CIA begins inquiry into Petraeus
The Central Intelligence Agency's inspector general has started an investigation into the general conduct of General David Petraeus, who resigned last week as the CIA's director after admitting to having an affair with his biographer, Paula Broadwell.
The inquiry will focus largely on whether Gen Petraeus used the trappings and perquisites of his position, including security details, private jets and special accommodations, to carry out the affair, a person familiar with the investigation said.
There is no evidence to suggest Gen Petraeus did so, said agency officials, who notified the House and Senate Intelligence committees of the matter in a letter. But given the extraordinary circumstances, agency officials thought it prudent to have the inspector general review Gen Petraeus' conduct.
"An investigation is exploratory and doesn't presuppose any particular outcome," said Preston Golson, a CIA spokesman.
Attorney General Eric H. Holder Jr said last night that the FBI investigation into a cyberstalking case that revealed the affair concluded that emails Gen Petraeus and Ms Broadwell exchanged did not violate national security.
Speaking at a news conference in New Orleans to announce a settlement with the oil company BP, Mr Holder said the White House and Congress were not notified about Gen Petraeus' situation until last week because the national security concerns had been allayed.
"As we went through the investigation, we looked at the facts and tried to examine them as they developed," he said. "We felt very secure in the knowledge that a national security threat did not exist that warranted the sharing of that information with the White House or with the Hill."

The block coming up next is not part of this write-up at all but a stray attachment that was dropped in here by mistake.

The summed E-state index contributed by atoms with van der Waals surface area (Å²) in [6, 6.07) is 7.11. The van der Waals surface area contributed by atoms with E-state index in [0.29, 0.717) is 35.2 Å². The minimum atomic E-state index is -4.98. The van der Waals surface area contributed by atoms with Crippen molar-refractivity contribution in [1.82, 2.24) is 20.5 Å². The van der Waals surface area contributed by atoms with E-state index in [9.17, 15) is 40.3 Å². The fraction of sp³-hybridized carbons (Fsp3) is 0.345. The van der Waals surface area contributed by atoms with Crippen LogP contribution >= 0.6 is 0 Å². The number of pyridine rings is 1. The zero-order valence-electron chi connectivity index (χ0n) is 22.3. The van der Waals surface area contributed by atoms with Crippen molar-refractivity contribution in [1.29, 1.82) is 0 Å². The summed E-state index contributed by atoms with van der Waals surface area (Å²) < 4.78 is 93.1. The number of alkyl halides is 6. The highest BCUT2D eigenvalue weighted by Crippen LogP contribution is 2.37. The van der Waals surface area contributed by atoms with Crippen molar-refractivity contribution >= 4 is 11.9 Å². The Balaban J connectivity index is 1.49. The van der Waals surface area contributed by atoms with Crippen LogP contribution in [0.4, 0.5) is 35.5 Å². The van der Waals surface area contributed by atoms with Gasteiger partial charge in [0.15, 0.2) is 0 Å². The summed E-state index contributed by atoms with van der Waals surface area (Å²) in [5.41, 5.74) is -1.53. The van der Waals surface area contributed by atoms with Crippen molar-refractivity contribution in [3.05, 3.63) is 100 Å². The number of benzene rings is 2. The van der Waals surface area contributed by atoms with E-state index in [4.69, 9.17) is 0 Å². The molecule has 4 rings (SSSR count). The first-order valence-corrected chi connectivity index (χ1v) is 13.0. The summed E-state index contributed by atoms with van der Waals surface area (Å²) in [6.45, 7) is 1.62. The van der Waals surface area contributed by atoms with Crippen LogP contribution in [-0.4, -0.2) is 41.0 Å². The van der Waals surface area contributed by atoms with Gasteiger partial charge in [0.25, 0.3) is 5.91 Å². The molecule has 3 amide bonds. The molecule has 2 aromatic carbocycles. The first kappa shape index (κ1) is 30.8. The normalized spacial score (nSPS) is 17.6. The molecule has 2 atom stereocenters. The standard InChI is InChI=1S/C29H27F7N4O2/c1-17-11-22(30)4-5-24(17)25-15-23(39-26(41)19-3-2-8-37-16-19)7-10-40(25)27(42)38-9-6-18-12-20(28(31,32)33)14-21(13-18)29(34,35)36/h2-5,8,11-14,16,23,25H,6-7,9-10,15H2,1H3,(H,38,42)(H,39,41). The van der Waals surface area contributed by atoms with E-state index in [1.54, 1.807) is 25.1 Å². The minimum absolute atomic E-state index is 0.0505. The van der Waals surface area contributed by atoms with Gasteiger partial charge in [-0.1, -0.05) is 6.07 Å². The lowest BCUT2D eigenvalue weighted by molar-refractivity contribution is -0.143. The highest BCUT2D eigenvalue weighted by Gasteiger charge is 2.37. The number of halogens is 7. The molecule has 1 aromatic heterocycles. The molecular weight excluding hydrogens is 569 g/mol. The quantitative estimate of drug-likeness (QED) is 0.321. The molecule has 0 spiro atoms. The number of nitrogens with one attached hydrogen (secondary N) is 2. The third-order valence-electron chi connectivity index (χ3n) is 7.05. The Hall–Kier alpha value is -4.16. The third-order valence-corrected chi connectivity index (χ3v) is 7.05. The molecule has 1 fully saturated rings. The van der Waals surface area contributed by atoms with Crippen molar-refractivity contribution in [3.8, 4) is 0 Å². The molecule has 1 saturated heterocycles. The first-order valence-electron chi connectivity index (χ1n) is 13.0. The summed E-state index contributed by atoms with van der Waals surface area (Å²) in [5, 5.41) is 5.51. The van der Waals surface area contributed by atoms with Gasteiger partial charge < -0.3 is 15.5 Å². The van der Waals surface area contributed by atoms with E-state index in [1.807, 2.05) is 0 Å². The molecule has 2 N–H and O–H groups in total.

The spotlight will turn to Gen Petraeus today, when he testifies in closed session to the House and Senate Intelligence Committees - not about his affair, though that may well come up, but mainly about the attacks on the US diplomatic mission in Benghazi, Libya.
Gen Petraeus gave his first interview since resigning, telling Kyra Phillips of CNN that he had never given classified information to Ms Broadwell and that his resignation had been solely because of their relationship. He said it had nothing to do with disagreements over the attack on the US mission and a CIA safe house in Benghazi.
Leading administration officials, meanwhile, met privately with lawmakers for a third straight day to explain how the Petraeus investigation was handled and explore its national security implications.
Among those appearing before the House and Senate Intelligence committees were James R Clapper Jr, the director of national intelligence; Michael J. Morell, the acting CIA director; and Sean Joyce, the deputy FBI director.